Regardless of your child’s needs or your own mental health, soothing decor can help cope with stress | Home and garden

Erica and Ryan Rhett are busy people.

The Lancaster couple has three boys: Hayden, Sawyer and Lincoln, all born in just five years.

Given the diagnosis of a rare genetic disease for their senior, Hayden, “busy” seems an understatement.

“We don’t have much help for Hayden outside of his usual nursing hours Monday through Friday,” Erica says. “Everyone is intimidated by the care that Hayden requires.”

Hayden, who is now 7 years old, was diagnosed with Drave syndrome eight months after his first attack when he was just two months old. Genetic disease is essentially a form of epilepsy that causes severe prolonged seizures that cause many different triggers.

In addition to seizures, Hayden’s parents noticed developmental delays, struggles in behavior and several other problems. They sought answers from doctors and teachers, resulting in a diagnosis of autism.

Hayden is taking several medications to try to reduce the number of daily seizures. He recently underwent a procedure to place a vagus nerve stimulant under his skin to help treat epilepsy, and he is following a ketogenic diet plan prescribed by Philadelphia Children’s Hospital.

But the tip of one of the nurses who go to school with Hayden, started Eric on a new course of therapy for her son.

The nurse told her how much she liked Hayden being in the sensory room that his teacher Beth Kimbel had made for her class in the school district of Lafayette Elementary School in Lancaster.

“She’s just amazing,” says Erica of Kimbel. “A good, patient and just incredible teacher for children who really need the lessons and life skills she teaches them.”

Erica decided to turn Hayden’s bedroom into an oasis at home, where he can relax, be curious, touch objects, feel different textures, see colors and soothing light – all this is therapeutic for him.

“I didn’t want to get rid of the excitement and reward he felt going to Miss Kimbel’s room at school,” Erica says, “but I wanted our house to have a place that could help him be calm in the evening. he reads or makes cards and it’s just a good place for him to relax and unwind. ”

Erica calls the theme of the room “Sensory Cold”.

“I used several different colors of soothing blue on the walls because blue is Hayden’s favorite color,” says Erica.

The room has several types of low light functions, everything from string lanterns to a lava lamp.

It also necessarily included many textures, such as faux fur rugs and pillows of all shapes, sizes and fabrics.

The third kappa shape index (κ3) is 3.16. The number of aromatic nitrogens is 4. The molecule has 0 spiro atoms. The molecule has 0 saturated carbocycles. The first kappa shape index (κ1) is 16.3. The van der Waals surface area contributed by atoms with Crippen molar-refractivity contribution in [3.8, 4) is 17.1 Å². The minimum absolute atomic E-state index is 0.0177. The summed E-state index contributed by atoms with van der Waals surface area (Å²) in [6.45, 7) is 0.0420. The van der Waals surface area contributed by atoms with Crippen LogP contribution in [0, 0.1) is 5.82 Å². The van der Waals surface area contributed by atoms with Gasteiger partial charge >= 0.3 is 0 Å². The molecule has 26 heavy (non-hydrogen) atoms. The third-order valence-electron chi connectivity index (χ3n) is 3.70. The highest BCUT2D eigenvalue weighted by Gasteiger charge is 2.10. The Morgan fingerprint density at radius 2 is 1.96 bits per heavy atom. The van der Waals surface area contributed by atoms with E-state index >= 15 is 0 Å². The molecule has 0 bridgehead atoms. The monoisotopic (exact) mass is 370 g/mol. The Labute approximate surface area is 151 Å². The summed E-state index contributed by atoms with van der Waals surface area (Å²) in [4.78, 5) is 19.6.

On the walls in Hayden’s room there is a set of small mirrors as well as a wooden “H” that Erica covered with beads, fabric and textured paper as an extra element that promotes touch and helps Hayden develop.

Making changes that promote recovery and reduce stress in your home is not limited to children like Hayden.

While the world struggled to overcome the COVID-19 pandemic, many people sought to turn their homes into soothing places to rest, meditate and relax.

In fact, the American Institute for Stress offers tips on how to achieve a low-stress home that can help change your life both at home and outside.

For starters, says AIS, create a room dedicated to relaxation. Space can be anywhere in your home: bedroom, office or free room.

Allocating space can not only facilitate the process of relaxation, but also promote self-care practices such as yoga or meditation. Even if the space is used briefly every day, visiting a lounge can help reduce stress symptoms.

Here are three tips to get you started:

Choose calm colors: While many of us focus on choosing wall colors, when painting for relaxation your color choices can be a significant factor in creating a casual atmosphere. According to AIS, “Gentle natural shades are best for both walls and furniture. A calm light blue or green theme can work wonders, as can other muted tones such as white. Try not to have conflicting colors or too bright themes. ”

Clean your house: Since your brain can’t concentrate when it is surrounded by too many distractions, it’s clear that clutter can interfere with your performance, which in itself can be stressful, especially for those who work from home. Clutter can also reduce your ability to think creatively.

Add houseplants: AIS says that “adding greenery to your home can brighten up a place and bring extra character. It also gives you something to focus your attention on. Various studies have been conducted on the benefits of having houseplants and flowers in the house, so try adding a few in different rooms. ”

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